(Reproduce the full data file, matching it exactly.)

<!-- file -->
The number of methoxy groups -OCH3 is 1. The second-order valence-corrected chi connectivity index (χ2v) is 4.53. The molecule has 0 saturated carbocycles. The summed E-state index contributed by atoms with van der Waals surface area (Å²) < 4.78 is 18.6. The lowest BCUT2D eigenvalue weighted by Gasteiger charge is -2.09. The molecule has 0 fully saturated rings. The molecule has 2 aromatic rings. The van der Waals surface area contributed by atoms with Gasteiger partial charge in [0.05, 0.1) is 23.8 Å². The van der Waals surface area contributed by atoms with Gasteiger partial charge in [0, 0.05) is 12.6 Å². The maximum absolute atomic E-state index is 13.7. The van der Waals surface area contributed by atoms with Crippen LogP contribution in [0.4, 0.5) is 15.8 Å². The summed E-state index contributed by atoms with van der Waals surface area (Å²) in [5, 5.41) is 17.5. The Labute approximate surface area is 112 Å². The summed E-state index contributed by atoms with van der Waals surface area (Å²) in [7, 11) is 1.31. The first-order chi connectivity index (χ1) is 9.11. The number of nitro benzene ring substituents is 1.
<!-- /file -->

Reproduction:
The number of methoxy groups -OCH3 is 1. The second-order valence-corrected chi connectivity index (χ2v) is 4.53. The molecule has 0 saturated carbocycles. The summed E-state index contributed by atoms with van der Waals surface area (Å²) < 4.78 is 18.6. The lowest BCUT2D eigenvalue weighted by Gasteiger charge is -2.09. The molecule has 0 fully saturated rings. The molecule has 2 aromatic rings. The van der Waals surface area contributed by atoms with Gasteiger partial charge in [0.05, 0.1) is 23.8 Å². The van der Waals surface area contributed by atoms with Gasteiger partial charge in [0, 0.05) is 12.6 Å². The maximum absolute atomic E-state index is 13.7. The van der Waals surface area contributed by atoms with Crippen LogP contribution in [0.4, 0.5) is 15.8 Å². The summed E-state index contributed by atoms with van der Waals surface area (Å²) in [5, 5.41) is 17.5. The Labute approximate surface area is 112 Å². The summed E-state index contributed by atoms with van der Waals surface area (Å²) in [7, 11) is 1.31. The first-order chi connectivity index (χ1) is 9.11. The number of nitro benzene ring substituents is 1.